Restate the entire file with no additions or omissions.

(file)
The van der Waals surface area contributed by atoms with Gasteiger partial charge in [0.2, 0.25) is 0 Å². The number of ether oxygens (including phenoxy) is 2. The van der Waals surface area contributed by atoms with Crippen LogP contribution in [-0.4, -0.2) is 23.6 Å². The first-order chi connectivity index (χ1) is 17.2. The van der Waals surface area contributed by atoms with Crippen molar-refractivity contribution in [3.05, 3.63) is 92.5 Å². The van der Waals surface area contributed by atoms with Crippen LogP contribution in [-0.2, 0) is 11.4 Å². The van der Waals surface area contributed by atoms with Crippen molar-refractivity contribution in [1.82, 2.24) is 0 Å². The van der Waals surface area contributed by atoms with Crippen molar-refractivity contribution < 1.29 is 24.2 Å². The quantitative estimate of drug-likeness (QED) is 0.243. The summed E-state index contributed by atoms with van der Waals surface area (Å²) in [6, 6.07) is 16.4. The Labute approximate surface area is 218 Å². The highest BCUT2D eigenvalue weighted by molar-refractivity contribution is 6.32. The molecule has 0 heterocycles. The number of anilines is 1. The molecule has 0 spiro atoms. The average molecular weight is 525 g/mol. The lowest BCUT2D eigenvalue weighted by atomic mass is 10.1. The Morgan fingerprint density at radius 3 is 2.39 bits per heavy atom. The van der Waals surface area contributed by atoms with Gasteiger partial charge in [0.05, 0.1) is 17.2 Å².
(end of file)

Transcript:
The van der Waals surface area contributed by atoms with Gasteiger partial charge in [0.2, 0.25) is 0 Å². The number of ether oxygens (including phenoxy) is 2. The van der Waals surface area contributed by atoms with Crippen LogP contribution in [-0.4, -0.2) is 23.6 Å². The first-order chi connectivity index (χ1) is 17.2. The van der Waals surface area contributed by atoms with Crippen molar-refractivity contribution in [3.05, 3.63) is 92.5 Å². The van der Waals surface area contributed by atoms with Crippen LogP contribution in [-0.2, 0) is 11.4 Å². The van der Waals surface area contributed by atoms with Crippen molar-refractivity contribution in [1.82, 2.24) is 0 Å². The van der Waals surface area contributed by atoms with Crippen molar-refractivity contribution < 1.29 is 24.2 Å². The quantitative estimate of drug-likeness (QED) is 0.243. The summed E-state index contributed by atoms with van der Waals surface area (Å²) in [6, 6.07) is 16.4. The Labute approximate surface area is 218 Å². The highest BCUT2D eigenvalue weighted by molar-refractivity contribution is 6.32. The molecule has 0 heterocycles. The number of anilines is 1. The molecule has 0 spiro atoms. The average molecular weight is 525 g/mol. The lowest BCUT2D eigenvalue weighted by atomic mass is 10.1. The Morgan fingerprint density at radius 3 is 2.39 bits per heavy atom. The van der Waals surface area contributed by atoms with Gasteiger partial charge in [0.05, 0.1) is 17.2 Å².